Theo Spierings, chief executive officer of Fonterra Cooperative Group Ltd. (FCG), the world’s largest dairy exporter, said today that New Zealand’s dairy products are safe to consume after a scare over milk contamination.
The comments came after tests found low levels of the fertilizer aid dicyandiamide, or DCD, in dairy products last week. “We have strong science and we are providing assurances about the safety of our product,” Spierings said according to an e-mailed statement. “Our testing has found only minute traces of DCD in samples of some of our products. Our products are safe. Customers can rest assured.”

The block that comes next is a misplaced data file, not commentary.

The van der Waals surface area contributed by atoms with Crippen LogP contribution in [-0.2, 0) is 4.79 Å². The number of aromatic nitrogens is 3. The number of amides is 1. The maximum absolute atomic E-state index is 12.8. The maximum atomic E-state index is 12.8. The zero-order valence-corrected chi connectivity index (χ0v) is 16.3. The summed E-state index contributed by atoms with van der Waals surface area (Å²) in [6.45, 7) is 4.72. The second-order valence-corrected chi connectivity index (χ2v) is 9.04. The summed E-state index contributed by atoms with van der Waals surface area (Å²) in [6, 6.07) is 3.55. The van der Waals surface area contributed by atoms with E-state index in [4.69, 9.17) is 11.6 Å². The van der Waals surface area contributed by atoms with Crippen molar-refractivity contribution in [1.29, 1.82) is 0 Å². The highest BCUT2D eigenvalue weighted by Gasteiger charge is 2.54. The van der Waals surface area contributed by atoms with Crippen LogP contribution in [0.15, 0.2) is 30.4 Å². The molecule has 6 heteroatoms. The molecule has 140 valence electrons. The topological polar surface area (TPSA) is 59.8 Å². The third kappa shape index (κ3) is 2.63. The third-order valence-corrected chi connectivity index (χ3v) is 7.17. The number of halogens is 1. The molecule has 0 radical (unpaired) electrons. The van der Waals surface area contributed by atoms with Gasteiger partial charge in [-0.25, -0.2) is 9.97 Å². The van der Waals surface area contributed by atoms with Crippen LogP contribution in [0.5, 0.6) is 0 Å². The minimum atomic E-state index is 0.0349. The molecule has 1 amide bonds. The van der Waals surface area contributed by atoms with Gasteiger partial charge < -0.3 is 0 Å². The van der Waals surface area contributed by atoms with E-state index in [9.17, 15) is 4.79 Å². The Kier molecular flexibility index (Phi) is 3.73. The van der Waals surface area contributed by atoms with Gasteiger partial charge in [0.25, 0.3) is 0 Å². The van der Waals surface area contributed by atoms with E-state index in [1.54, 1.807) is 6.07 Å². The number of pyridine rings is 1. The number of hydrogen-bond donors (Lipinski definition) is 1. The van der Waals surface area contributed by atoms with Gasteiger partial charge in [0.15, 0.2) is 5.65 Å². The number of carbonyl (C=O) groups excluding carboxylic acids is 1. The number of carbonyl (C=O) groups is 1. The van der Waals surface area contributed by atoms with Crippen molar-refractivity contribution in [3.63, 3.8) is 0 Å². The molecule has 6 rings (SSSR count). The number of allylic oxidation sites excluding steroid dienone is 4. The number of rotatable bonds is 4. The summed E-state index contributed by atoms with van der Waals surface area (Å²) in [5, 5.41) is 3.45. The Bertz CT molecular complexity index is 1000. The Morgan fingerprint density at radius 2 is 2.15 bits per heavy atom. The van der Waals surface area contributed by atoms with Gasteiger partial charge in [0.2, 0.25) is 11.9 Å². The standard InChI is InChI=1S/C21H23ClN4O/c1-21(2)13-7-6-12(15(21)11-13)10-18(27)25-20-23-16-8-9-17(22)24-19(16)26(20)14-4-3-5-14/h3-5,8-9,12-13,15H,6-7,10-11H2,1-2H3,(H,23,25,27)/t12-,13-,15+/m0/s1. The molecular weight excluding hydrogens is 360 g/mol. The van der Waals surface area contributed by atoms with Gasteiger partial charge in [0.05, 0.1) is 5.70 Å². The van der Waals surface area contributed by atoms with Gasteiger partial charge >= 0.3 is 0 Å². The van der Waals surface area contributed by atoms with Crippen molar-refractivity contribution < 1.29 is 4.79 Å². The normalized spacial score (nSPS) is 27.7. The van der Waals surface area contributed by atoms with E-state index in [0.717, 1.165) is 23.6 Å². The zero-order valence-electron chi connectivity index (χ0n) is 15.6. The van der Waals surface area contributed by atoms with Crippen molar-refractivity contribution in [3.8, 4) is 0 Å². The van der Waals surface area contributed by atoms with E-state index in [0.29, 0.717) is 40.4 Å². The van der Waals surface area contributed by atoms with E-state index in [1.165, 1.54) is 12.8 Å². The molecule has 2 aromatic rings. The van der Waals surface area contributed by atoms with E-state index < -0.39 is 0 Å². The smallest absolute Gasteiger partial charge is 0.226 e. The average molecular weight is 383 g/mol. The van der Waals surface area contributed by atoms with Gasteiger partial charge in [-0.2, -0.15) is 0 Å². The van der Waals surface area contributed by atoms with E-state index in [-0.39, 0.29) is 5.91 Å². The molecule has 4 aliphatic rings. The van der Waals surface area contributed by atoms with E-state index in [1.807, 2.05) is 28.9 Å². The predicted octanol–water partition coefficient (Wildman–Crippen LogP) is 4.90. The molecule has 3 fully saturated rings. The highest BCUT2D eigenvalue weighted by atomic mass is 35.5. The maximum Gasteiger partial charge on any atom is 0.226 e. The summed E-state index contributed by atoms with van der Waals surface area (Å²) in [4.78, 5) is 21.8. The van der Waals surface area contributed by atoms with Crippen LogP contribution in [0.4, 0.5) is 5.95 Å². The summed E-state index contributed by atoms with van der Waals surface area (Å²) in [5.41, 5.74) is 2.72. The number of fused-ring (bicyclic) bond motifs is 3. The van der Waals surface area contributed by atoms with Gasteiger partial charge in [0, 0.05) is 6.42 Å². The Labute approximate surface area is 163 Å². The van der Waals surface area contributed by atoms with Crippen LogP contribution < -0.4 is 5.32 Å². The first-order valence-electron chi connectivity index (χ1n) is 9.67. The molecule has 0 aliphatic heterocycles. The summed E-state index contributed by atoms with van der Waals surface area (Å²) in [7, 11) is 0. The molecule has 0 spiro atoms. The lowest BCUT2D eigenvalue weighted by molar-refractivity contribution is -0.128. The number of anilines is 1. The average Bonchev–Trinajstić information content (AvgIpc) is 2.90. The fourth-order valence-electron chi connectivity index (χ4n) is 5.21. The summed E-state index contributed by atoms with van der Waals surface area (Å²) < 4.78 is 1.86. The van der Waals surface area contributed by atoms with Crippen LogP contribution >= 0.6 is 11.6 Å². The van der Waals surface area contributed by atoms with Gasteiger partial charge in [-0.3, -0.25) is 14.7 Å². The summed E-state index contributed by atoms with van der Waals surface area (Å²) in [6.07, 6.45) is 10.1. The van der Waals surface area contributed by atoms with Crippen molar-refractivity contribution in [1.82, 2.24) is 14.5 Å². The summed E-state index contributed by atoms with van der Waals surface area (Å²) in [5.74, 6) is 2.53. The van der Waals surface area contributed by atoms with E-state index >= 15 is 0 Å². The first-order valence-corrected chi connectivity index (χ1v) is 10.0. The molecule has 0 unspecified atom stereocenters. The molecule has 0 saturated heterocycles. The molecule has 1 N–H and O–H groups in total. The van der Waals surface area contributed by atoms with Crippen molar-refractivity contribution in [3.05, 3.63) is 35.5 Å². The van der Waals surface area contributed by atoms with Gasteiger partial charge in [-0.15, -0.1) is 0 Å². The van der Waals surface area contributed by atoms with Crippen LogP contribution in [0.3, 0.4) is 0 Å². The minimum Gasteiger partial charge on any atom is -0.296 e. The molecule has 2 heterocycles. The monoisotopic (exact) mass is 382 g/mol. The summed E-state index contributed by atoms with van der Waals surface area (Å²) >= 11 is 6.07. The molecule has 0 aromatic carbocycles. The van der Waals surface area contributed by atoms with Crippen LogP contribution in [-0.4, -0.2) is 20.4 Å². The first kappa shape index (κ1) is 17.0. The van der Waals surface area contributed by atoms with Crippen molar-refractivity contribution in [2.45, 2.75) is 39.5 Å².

DCD is used to improve water quality on farms by reducing nitrate levels, as well as cut greenhouse gas emissions, according to the New Zealand government.
Auckland-based Fonterra, which exports to more than 100 countries, relies on China and emerging markets to drive growth. In 2008, a melamine-milk contamination in China killed at least six infants, causing the collapse of its local partner Sanlu Group. The company forecasts the international dairy trade will increase at least 100 billion liters by 2020, led by China and India.
“Since November, we have been closely involved in a working group with the government, the fertilizer companies, scientists and other dairy industry representatives gathering scientific opinion, and undertaking tests,” Spierings said in the statement.
To contact the reporter on this story: Keith Jenkins in London at email@example.com
To contact the editor responsible for this story: Dick Schumacher at firstname.lastname@example.org